# Blood Pressure: Definition, measures, mean arterial pressure and Physiological changes

## Blood Pressure

Blood pressure is the pressure of blood in the arteries. Also known as blood pressure because this pressure is the force exerted by blood against the walls of arteries, it stretches the artery wall (see section tension); strict sense, the "tension" resulting from 'pressure' and the 'elasticity of the wall.

The international unit for measuring pressure is the pascal (Pa). However, the use that blood pressure is often measured in inches of mercury (cmHg), sometimes in millimeters of mercury (mm Hg).

It is expressed by 2 measures:
The maximum pressure during the contraction of the heart (systole)
The minimum pressure at the time of "relaxation" of the heart (diastole).

If one sets the voltage as a single figure, without unity, there is then the mean arterial pressure (MAP) expressed in mmHg. It is calculated as follows:

MAP = (systolic pressure + 2 × diastolic pressure) / 3

Note: in everyday language (eg the doctor), the voltage is indicated by two numbers corresponding to the systolic pressure followed by diastolic pressure expressed in mm Hg; example "twelve / eight" is not 12.8 but pressure systolic 12 mm Hg and a diastolic pressure of 8 mm Hg, and is usually displayed on a meter with the numbers 120 and 80 mmHg.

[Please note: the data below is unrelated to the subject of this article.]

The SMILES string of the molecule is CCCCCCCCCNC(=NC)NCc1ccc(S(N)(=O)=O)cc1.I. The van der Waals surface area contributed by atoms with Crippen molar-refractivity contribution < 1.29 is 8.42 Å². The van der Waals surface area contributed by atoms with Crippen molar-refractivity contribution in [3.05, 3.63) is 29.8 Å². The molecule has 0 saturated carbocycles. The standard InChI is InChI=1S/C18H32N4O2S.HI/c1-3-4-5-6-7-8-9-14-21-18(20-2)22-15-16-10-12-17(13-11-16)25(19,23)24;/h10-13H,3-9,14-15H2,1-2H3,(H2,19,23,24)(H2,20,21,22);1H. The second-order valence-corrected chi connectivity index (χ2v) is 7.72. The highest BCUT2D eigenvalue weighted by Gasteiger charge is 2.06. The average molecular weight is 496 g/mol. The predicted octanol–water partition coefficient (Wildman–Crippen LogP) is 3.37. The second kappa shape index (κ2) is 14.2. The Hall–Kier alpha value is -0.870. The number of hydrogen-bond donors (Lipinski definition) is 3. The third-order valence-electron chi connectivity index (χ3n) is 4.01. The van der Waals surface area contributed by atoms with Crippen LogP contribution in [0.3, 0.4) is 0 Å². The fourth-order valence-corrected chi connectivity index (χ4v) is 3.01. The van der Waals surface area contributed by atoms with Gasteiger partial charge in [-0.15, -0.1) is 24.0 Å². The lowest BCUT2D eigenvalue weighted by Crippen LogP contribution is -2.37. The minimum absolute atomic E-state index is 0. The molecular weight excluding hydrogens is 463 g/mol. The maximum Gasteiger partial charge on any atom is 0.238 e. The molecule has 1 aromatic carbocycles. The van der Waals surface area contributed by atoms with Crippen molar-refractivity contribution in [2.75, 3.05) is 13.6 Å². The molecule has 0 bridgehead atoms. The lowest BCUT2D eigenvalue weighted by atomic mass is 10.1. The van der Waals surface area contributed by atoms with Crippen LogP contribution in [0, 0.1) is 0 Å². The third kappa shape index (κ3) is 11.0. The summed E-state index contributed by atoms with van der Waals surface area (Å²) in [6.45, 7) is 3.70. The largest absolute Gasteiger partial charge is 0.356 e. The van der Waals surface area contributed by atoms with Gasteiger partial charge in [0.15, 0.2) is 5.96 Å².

### Physiological changes

Blood pressure is the result of complex interactions between different systems. For simplicity, we can compare the fluid mechanics with the electric circuit and Ohm's law: U = R × I:

• U corresponds to the difference in pressure between two places;
• I, electrical current can be compared to blood flow, it depends on the pump function of heart and the total quantity of blood in the body (called the blood volume):

cardiac pump function depends directly on the frequency of contraction, but also the strength of the latter;
blood volume is the result of a balance between water intake and physiological losses (urine, feces, sweat, breath);

• R, resistance, actually corresponds to the resistance of small vessels to blood flow:

if they shrink (vasoconstriction), the resistance rise;
instead, they expand (vasodilation), the resistance decrease.

Other elements physiological pulse pressure or differential pressure, Poiseuille's law.

The regulatory mechanisms like:

• Nervous vasodilation by the vagus nerve to slow the heart rate
• humoral (that is to say, by producing chemicals that are spread throughout the body and act as distance):
• Adrenaline and noradrenaline (produced by the adrenal medulla glands) leading to inter alia an acceleration of the heart.
• The renin-angiotensin-aldosterone system, causing vasoconstriction of the renal arteries, renin produced in the juxtaglomerular cells, allows the conversion of angiotensinogen (produced by the liver) to angiotensin.
• Anti-diuretic hormone (ADH or vasopressin peptide produced in the neurohypophysis).
• Factors tissue vasodilators.

This explains the great variability of blood pressure numbers from one minute to another in the same individual: basically, the effort and stress are increased blood pressure, lowers the rest.

Taking voltage is subject to many artifacts, it should ideally be taken lying down, the patient is at rest, we must not ignore the "white coat effect" (the patient's blood increases due to the nervousness induced by the measure). It must also verify the match between the size of the cuff and the arm: if the first is too small, we may have a false elevation of blood pressure data (effect "big arm").